More than 30,000 Australian Macs and over 600,000 Macs worldwide are believed to be infected with Trojan horse.
The infected websites listed by the company are mainly in the .nu domain (assigned to the island state of Niue), ranging from URLs related to movies and TV streaming services to a domain called Gangstasparadise.
How the vulnerability works
It appears the attackers began to exploit vulnerabilities to spread malware in February, and after 16 March they switched to another exploit. Apple closed the vulnerability 3 April, and users are advised to update their OS in case they haven’t already (get the update here).
Dr. Web says the exploit saves an executable file onto the hard drive of the infected Mac, which is used to download malicious payload from a remote server and to launch it. The firm used sinkhole technology to redirect the botnet traffic to their own servers to count infected hosts, and more than 300,000 appear to be from the U.S. – 274 of which are in Cupertino, Calif., Ivan Sorokin, a malware analyst at Dr. Web, said on Twitter.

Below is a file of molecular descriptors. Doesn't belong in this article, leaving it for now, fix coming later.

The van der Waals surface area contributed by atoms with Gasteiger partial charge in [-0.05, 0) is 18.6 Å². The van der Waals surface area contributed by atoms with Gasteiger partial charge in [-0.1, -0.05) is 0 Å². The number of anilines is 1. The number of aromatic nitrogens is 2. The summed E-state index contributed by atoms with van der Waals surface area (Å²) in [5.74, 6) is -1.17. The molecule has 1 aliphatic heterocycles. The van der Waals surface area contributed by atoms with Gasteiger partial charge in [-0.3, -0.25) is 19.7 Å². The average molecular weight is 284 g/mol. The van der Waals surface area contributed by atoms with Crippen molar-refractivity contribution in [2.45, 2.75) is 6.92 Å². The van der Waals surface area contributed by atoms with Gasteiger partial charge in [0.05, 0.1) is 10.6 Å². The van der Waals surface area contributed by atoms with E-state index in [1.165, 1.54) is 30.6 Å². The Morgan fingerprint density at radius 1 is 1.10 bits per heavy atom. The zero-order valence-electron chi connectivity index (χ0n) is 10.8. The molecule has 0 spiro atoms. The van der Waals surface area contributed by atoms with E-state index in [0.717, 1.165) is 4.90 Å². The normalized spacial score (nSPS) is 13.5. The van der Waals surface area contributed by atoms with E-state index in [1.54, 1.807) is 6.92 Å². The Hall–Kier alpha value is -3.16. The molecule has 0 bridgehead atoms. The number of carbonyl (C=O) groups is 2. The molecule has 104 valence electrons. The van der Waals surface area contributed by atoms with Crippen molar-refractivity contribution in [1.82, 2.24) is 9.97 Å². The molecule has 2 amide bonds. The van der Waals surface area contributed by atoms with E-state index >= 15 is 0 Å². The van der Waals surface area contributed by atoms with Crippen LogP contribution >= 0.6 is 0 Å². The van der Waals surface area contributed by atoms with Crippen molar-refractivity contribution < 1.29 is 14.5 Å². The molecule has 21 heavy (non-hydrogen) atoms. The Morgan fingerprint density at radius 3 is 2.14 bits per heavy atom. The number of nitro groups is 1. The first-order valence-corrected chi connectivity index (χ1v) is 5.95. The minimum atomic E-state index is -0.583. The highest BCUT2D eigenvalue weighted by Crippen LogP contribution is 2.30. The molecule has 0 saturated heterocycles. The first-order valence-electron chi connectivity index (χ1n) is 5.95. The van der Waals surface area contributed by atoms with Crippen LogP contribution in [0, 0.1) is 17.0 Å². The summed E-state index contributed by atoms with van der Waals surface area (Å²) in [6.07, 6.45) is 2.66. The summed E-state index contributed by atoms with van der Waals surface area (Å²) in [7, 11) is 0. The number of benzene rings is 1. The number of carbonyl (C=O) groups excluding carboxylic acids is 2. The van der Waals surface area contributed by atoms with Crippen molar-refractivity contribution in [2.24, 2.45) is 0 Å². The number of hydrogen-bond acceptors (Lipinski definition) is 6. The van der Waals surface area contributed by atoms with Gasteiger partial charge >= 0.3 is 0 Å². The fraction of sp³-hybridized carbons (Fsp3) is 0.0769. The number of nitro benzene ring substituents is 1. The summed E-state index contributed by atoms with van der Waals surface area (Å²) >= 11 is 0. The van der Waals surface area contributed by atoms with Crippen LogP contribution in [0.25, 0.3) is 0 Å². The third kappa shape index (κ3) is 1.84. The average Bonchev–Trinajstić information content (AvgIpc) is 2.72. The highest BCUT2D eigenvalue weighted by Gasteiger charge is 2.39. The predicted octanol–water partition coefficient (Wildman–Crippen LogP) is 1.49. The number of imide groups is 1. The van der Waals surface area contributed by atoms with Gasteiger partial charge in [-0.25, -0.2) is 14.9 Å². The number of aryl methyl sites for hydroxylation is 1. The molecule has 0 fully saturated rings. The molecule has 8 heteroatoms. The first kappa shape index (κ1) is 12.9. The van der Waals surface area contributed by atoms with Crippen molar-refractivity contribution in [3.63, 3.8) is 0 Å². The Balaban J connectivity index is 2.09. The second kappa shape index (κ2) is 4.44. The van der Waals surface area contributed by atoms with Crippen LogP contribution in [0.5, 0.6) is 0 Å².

How to find out if you’re infected
If you suspect your Mac could be infected, F-Secure has a set of instructions to find out via the Terminal. The firm also explained how the Trojan horse works, so keep an eye out for when you are asked for the admin password: “On execution, the malware will prompt the unsuspecting user for the administrator password. Whether or not the user inputs the administrator password, the malware will attempt to infect the system, though entering the password will affect how the infection is done.”
Mac infection rate debated
Information security consultant Adrian Sanabria wrote on his blog that he is unconvinced about Dr. Web’s findings: “So far, I haven’t seen any other reports numbering the victims of Flashback, but if accurate, such a large infection rate on Macs may change common perception of OS X as ‘virus-proof’ and could result in a spike in Mac antivirus software sales.
“However, given that the company reporting these numbers is in the business of selling antivirus software, I think we need to see their claims corroborated before we get too excited,” he added. Mikko Hypponen from F-Secure commented on Twitter on Dr. Web’s findings, saying: “We can’t confirm or deny the figure.”
Read everything you need to know about the Flashback trojan here.